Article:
Osteoarthritis (OA) is one of the most common forms of joint disease and is the leading cause of pain in older people. The risks associated with joint pain is a reduction in physical activity and walking which has poor outcomes for their future well-being and overall mental health. As a result getting on top of OA early is the best way to reduce pain and encourage mobility and independence in the individual for longer!
Medication for relief is frequently prescribed to reduce pain and improve the physical function of people living with OA. Commonly paracetamol (Panadol) is used which is a non-steroidal anti-inflammatory drug (NSAIDs). Unfortunately like with most medications there are complications associated with the use of NSAIDs. Most commonly patients report gastrointestinal or cardiovascular complications and further complications are seen in older individuals with comorbidities.
In the past is has been unclear whether exercise has an analgesic effect equivalent to that given from analgesics e.g. Paracetamol. Modern research is investigating the efficacy between exercise and Paracetamol with respect to reducing pain and improving function. Exciting new research has proven that the affects of exercise on knee pain were similar to the effects of the analgesics and with none of the harmful side effects!
So what exercise is good for my knee pain?
If you are over the age of 60 or have had diagnostic imaging or clinical assessment confirming OA in your joints then it can be hard to know where to start.
The goal of joint health when we age is strengthening the surrounding muscles and tissues to offload pressure and reduce weight being absorbed through the joint itself. Resistance training involving weights or resistance bands encourages muscular growth as well as improvements in bone health. Considering lower impact exercise such as gym classes, reformer pilates, swimming or cycling can reduce the pressure on the joints compared to running and HITT style classes, depending on your levels of function and pain. The main goal is picking an exercise that you will stick with and you enjoy!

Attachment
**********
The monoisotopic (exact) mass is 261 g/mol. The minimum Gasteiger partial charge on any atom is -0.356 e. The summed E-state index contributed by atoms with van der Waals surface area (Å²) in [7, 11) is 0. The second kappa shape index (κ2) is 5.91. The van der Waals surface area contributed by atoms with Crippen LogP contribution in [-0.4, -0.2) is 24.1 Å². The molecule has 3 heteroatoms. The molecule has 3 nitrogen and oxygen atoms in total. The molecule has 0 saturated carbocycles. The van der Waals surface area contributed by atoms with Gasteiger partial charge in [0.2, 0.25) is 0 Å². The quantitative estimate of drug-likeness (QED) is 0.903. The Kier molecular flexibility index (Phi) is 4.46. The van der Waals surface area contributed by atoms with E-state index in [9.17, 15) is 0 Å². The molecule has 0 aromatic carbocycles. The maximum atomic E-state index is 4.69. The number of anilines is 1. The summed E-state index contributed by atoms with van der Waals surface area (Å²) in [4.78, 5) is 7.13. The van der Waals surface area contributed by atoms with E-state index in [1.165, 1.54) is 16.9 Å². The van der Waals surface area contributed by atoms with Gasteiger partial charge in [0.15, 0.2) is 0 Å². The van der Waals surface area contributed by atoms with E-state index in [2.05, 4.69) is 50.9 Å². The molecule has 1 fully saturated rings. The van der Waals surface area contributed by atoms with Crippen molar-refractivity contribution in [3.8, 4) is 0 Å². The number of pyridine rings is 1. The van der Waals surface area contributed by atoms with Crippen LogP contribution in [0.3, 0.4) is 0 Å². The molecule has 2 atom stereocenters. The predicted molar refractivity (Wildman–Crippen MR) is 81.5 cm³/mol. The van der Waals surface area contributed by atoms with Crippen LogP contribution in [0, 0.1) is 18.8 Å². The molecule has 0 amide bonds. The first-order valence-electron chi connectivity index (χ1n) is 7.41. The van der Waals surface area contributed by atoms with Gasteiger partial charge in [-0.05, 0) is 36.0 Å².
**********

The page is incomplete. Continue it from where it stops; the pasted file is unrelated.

If you do not know where to start on your exercise journey or have recently been diagnosed with OA in your joints then making an exercise plan with a Sydney Physio is a great place to start. This will allow for a program to be designed specifically for you and your levels of function, ability and pain.
 Weng Q, Goh S, Wu J, et al. Comparative efficacy of exercise therapy and oral non-steroidal anti-inflammatory drugs and paracetamol for knee or hip osteoarthritis: a network meta-analysis of randomised controlled trials. British Journal of Sports Medicine Published Online First: 02 January 2023. doi: 10.1136/bjsports-2022-105898